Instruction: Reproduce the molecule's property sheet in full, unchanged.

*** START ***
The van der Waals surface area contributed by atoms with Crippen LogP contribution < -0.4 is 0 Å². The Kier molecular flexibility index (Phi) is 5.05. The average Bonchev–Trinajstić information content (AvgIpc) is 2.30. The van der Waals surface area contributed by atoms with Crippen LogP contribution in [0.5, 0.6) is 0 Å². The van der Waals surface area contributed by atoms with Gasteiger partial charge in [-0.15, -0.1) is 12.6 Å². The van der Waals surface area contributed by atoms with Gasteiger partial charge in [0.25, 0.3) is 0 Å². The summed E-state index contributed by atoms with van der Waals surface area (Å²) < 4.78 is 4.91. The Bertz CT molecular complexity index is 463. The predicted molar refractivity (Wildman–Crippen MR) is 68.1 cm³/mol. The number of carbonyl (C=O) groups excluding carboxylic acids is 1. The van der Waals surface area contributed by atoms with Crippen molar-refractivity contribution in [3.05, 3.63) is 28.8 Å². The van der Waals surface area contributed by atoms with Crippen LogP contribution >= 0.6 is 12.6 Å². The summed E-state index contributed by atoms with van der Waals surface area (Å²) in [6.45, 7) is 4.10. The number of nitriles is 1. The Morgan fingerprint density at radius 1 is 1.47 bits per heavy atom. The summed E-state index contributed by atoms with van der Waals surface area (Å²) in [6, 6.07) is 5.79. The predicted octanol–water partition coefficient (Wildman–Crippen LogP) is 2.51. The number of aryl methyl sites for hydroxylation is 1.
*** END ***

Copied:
The van der Waals surface area contributed by atoms with Crippen LogP contribution < -0.4 is 0 Å². The Kier molecular flexibility index (Phi) is 5.05. The average Bonchev–Trinajstić information content (AvgIpc) is 2.30. The van der Waals surface area contributed by atoms with Crippen LogP contribution in [0.5, 0.6) is 0 Å². The van der Waals surface area contributed by atoms with Gasteiger partial charge in [-0.15, -0.1) is 12.6 Å². The van der Waals surface area contributed by atoms with Gasteiger partial charge in [0.25, 0.3) is 0 Å². The summed E-state index contributed by atoms with van der Waals surface area (Å²) < 4.78 is 4.91. The Bertz CT molecular complexity index is 463. The predicted molar refractivity (Wildman–Crippen MR) is 68.1 cm³/mol. The number of carbonyl (C=O) groups excluding carboxylic acids is 1. The van der Waals surface area contributed by atoms with Crippen molar-refractivity contribution in [3.05, 3.63) is 28.8 Å². The van der Waals surface area contributed by atoms with Crippen LogP contribution >= 0.6 is 12.6 Å². The summed E-state index contributed by atoms with van der Waals surface area (Å²) in [6.45, 7) is 4.10. The number of nitriles is 1. The Morgan fingerprint density at radius 1 is 1.47 bits per heavy atom. The summed E-state index contributed by atoms with van der Waals surface area (Å²) in [6, 6.07) is 5.79. The predicted octanol–water partition coefficient (Wildman–Crippen LogP) is 2.51. The number of aryl methyl sites for hydroxylation is 1.